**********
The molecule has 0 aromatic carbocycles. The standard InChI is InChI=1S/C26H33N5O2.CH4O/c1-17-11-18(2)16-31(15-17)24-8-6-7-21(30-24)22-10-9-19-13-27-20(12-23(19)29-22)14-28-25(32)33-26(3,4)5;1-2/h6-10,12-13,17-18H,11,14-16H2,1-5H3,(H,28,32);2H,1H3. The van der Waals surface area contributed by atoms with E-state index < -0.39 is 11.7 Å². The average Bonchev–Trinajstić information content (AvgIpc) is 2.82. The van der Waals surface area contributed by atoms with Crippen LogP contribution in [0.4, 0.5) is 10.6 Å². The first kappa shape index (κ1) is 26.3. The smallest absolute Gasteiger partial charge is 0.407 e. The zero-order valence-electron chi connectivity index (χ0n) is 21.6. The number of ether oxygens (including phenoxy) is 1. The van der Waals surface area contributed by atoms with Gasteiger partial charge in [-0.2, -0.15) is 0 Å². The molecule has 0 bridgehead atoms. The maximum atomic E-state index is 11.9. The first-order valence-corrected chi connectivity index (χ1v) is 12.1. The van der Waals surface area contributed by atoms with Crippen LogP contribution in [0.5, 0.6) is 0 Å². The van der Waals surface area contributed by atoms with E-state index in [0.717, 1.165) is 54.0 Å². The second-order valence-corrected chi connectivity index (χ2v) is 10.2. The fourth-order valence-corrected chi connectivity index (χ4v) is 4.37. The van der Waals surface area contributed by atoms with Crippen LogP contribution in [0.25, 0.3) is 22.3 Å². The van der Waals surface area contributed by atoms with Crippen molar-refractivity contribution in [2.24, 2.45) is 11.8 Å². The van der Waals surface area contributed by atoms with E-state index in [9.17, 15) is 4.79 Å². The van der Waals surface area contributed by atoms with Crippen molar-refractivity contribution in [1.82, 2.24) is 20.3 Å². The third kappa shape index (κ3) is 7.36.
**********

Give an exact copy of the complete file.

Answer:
The molecule has 0 aromatic carbocycles. The standard InChI is InChI=1S/C26H33N5O2.CH4O/c1-17-11-18(2)16-31(15-17)24-8-6-7-21(30-24)22-10-9-19-13-27-20(12-23(19)29-22)14-28-25(32)33-26(3,4)5;1-2/h6-10,12-13,17-18H,11,14-16H2,1-5H3,(H,28,32);2H,1H3. The van der Waals surface area contributed by atoms with E-state index < -0.39 is 11.7 Å². The average Bonchev–Trinajstić information content (AvgIpc) is 2.82. The van der Waals surface area contributed by atoms with Crippen LogP contribution in [0.4, 0.5) is 10.6 Å². The first kappa shape index (κ1) is 26.3. The smallest absolute Gasteiger partial charge is 0.407 e. The zero-order valence-electron chi connectivity index (χ0n) is 21.6. The number of ether oxygens (including phenoxy) is 1. The van der Waals surface area contributed by atoms with Gasteiger partial charge in [-0.2, -0.15) is 0 Å². The molecule has 0 bridgehead atoms. The maximum atomic E-state index is 11.9. The first-order valence-corrected chi connectivity index (χ1v) is 12.1. The van der Waals surface area contributed by atoms with Crippen LogP contribution in [0.5, 0.6) is 0 Å². The van der Waals surface area contributed by atoms with E-state index in [0.717, 1.165) is 54.0 Å². The second-order valence-corrected chi connectivity index (χ2v) is 10.2. The fourth-order valence-corrected chi connectivity index (χ4v) is 4.37. The van der Waals surface area contributed by atoms with Crippen LogP contribution in [0.25, 0.3) is 22.3 Å². The van der Waals surface area contributed by atoms with Crippen molar-refractivity contribution in [2.24, 2.45) is 11.8 Å². The van der Waals surface area contributed by atoms with E-state index in [9.17, 15) is 4.79 Å². The van der Waals surface area contributed by atoms with Crippen molar-refractivity contribution in [1.82, 2.24) is 20.3 Å². The third kappa shape index (κ3) is 7.36.